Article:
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November 14, 2013 / Molly Moseley

2013 holiday hiring: Up, down or both?

November and December holiday consumer sales are expected to top $602.1 billion, according to estimates from the National Retail Federation, a 3.9 percent increase over 2012. More shoppers means the need for more retail seasonal staff, right? Yes and no.

Holiday hiring did get off to its strongest start since its heyday in 1999. According to a Challenger, Gray & Christmas, Inc. report that analyzes the latest Bureau of Labor Statistics data, October saw its best holiday hiring numbers in 14 years. The 159,500 net new jobs in retail in October is a 6.7 percent increase from last year. October 2012 saw a 149,400 increase.

While October hiring numbers were strong, the biggest test will be in November, when the bulk of holiday hiring occurs and the holiday spending season hits its stride. According to several reports, many of the country’s big retailers are approaching holiday hiring with caution.

A Star Tribune business article noted these anticipated reductions in holiday hires from leading retailers:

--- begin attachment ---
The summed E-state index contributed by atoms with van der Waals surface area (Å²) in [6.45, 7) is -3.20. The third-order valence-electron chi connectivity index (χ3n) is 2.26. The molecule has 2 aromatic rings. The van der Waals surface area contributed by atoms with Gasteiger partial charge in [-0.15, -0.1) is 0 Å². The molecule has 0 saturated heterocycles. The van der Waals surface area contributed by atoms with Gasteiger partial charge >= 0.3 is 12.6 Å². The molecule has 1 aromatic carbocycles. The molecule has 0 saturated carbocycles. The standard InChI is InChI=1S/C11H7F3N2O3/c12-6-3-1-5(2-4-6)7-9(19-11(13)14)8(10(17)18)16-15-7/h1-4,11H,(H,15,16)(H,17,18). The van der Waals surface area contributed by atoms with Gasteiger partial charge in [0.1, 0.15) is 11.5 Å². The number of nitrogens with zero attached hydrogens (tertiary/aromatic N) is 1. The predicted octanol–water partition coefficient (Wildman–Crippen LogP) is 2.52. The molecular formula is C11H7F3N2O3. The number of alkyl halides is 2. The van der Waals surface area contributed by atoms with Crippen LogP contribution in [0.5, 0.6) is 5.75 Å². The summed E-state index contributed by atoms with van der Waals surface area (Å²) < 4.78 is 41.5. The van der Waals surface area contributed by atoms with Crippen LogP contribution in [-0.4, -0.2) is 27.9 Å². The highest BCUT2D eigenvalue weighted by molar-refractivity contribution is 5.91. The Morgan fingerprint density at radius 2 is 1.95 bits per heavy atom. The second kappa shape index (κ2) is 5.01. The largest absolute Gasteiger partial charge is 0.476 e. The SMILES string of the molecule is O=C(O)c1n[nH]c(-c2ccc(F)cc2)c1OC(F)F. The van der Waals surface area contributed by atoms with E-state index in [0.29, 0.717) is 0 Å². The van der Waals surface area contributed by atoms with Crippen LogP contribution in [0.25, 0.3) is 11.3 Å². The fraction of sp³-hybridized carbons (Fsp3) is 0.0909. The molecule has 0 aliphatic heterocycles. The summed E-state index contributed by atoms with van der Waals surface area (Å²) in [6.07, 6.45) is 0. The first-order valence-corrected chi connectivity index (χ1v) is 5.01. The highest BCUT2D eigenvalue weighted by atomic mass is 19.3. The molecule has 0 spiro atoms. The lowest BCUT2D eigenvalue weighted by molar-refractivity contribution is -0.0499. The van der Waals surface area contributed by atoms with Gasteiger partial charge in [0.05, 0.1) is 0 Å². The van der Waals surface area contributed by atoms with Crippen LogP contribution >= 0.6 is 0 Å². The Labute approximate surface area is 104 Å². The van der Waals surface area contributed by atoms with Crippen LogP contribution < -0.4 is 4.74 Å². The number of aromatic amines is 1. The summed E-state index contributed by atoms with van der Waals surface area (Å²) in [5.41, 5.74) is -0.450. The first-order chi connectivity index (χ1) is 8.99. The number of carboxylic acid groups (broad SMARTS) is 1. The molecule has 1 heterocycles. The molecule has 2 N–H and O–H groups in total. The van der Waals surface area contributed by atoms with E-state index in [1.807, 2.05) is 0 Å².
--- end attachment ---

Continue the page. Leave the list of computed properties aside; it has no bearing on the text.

•    Target: 70,000 vs. 88,000 in 2012
•    Kohl’s: 50,000 vs. 53,000 in 2012
•    J.C. Penny: 35,000 vs. 40,000 in 2012

Not all holiday hiring by big retailers is down though, some plan to stay the same or slightly increase their anticipated holiday hires from last year:

•    Walmart: 55,000 vs. 50,000 in 2012
•    Macy’s: 83,000 vs. 80,000 in 2012
•    Toys R Us: 45,000 – same as in 2012

Worth noting, Amazon is expected to increase its holiday hires by a whopping 20,000 people – from 50,000 holiday hires last year to 70,000 this year – an indicator of consumer’s increased use of the Internet for their holiday shopping needs.

Now that we are smack dab in the middle of November, holiday hiring across the country is trending on LinkUp, from both big retailers and more modest specialty stores. With thousands of seasonal jobs available, we’re excited to help retailers connect with the seasonal talent they need to have a successful holiday season. We know that just because the color red is the theme for most holiday décor, retailers want to end the year in the black, a more festive color when it comes to balancing the books.